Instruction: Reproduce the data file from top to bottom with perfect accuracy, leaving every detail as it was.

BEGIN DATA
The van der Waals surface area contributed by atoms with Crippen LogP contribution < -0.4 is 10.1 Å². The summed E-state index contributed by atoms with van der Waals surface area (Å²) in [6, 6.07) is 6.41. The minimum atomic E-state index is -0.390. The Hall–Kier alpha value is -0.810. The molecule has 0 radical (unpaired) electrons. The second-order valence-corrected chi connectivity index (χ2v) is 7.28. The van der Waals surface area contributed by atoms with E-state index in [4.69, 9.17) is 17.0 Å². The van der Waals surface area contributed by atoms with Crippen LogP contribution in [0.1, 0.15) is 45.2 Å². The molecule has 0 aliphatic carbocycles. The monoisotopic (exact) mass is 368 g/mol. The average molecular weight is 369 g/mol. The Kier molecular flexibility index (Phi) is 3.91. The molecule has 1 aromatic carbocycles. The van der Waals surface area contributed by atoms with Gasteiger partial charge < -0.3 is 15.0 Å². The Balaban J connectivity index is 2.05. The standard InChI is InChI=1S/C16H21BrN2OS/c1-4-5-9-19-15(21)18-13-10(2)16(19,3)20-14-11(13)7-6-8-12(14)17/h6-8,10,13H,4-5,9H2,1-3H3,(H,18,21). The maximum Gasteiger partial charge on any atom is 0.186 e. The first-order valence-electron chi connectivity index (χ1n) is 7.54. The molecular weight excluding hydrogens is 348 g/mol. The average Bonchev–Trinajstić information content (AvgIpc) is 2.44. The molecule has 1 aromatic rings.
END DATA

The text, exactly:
The van der Waals surface area contributed by atoms with Crippen LogP contribution < -0.4 is 10.1 Å². The summed E-state index contributed by atoms with van der Waals surface area (Å²) in [6, 6.07) is 6.41. The minimum atomic E-state index is -0.390. The Hall–Kier alpha value is -0.810. The molecule has 0 radical (unpaired) electrons. The second-order valence-corrected chi connectivity index (χ2v) is 7.28. The van der Waals surface area contributed by atoms with E-state index in [4.69, 9.17) is 17.0 Å². The van der Waals surface area contributed by atoms with Crippen LogP contribution in [0.1, 0.15) is 45.2 Å². The molecule has 0 aliphatic carbocycles. The monoisotopic (exact) mass is 368 g/mol. The average molecular weight is 369 g/mol. The Kier molecular flexibility index (Phi) is 3.91. The molecule has 1 aromatic carbocycles. The van der Waals surface area contributed by atoms with Gasteiger partial charge < -0.3 is 15.0 Å². The Balaban J connectivity index is 2.05. The standard InChI is InChI=1S/C16H21BrN2OS/c1-4-5-9-19-15(21)18-13-10(2)16(19,3)20-14-11(13)7-6-8-12(14)17/h6-8,10,13H,4-5,9H2,1-3H3,(H,18,21). The maximum Gasteiger partial charge on any atom is 0.186 e. The first-order valence-electron chi connectivity index (χ1n) is 7.54. The molecular weight excluding hydrogens is 348 g/mol. The average Bonchev–Trinajstić information content (AvgIpc) is 2.44. The molecule has 1 aromatic rings.